Amsterdam Gallery Owner Charged for Selling Hitler’s Book

June 21, 2014  

An Amsterdam antiques gallery owner has been charged with putting up for sale a copy of Hitler’s “Mein Kampf”, banned in the Netherlands, AFP reports.

Prosecutors have charged gallery owner Michiel van Eyck with inciting racial hatred and discrimination following a complaint from a Jewish group last year, the report said.

“Police issued him with a subpoena to appear in court on August 26,” the Dutch prosecutor’s office said in a statement.

The decision comes after an eight-month investigation, with prosecutors saying Van Eyck planned to sell the 1944-45 edition for profit, not for “scientific or journalistic reasons.”

“The defendant stated he knew that there were statements in the book that insulted Jews and incited hatred, discrimination and violence against them,” prosecutors said.

Van Eyck told AFP his Totalitarian Art Gallery specialized in selling objects from oppressive regimes in history and also included artifacts from the eras of Russia’s Stalin and China’s Mao.

“I have a shop here that specializes in historical objects, so I also sell books like Anne Frank’s diary, the Bible, statues of Lenin and Marx and other historical figures,” he added.

“In this context I also sell the book ‘Mein Kampf’,” Van Eyck said, adding, “It has nothing to do with being pro-Nazi or anything like that. I sell historical objects and I feel that I should be able to sell the book. It’s no use hiding the past away.”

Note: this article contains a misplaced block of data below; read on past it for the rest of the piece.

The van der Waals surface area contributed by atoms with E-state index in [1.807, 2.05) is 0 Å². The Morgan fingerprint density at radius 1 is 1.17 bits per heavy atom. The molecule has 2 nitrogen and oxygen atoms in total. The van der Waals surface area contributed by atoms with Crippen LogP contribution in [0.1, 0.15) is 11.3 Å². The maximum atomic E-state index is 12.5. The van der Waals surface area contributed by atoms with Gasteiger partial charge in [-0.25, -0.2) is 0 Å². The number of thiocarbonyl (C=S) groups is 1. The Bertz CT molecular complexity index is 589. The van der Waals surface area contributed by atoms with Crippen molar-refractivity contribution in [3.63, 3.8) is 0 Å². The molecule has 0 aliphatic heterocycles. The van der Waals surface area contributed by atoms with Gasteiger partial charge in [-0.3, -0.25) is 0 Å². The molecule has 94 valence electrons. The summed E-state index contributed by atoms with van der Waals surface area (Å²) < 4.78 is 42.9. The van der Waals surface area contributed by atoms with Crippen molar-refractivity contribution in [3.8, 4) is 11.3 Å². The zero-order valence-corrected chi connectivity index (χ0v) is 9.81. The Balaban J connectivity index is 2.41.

Esther Voet, director of the Netherlands’ Center for Information and Documentation of Israel called the sale a “cheap publicity stunt.”

“We won’t give him any platform, therefore we will not comment on the issue,” she told AFP.

Under Dutch law, the sale of “Mein Kampf” was banned in 1974 because the blueprint for the rise of Nazism and Jewish Holocaust promoted hatred and discrimination.

If convicted, Van Eyck faces up to six months in jail or a 7,600 euro ($10,300) fine.

Six years ago a lifting of the ban was narrowly turned down by Dutch parliament after an education minister said it should be freely available.

Last month, French auction house Pierre Bergé Associés withdrew from sale a rare first edition of Mein Kampf following a protest from a Jewish watchdog body.

The copy had been predicted to fetch between 3,000 and 4,000 euros ($4,200-$5,600) as part of a scheduled May 16 sale of a library of crime-related works owned by Philippe Zoummeroff, a retired industrialist.

Previously, another French auction house had cancelled a planned sale of some 40 objects belonging to Hitler or his henchman Hermann Goering following intervention by France’s culture minister.

Two copies of Mein Kampf which had been signed by Hitler were controversially auctioned in Los Angeles earlier this year and sold for nearly $65,000. The hate-filled text also recently became an bestseller. 

(Arutz Sheva’s North American Desk is keeping you updated until the start of Shabbat in New York. The time posted automatically on all Arutz Sheva articles, however, is Israeli time.)

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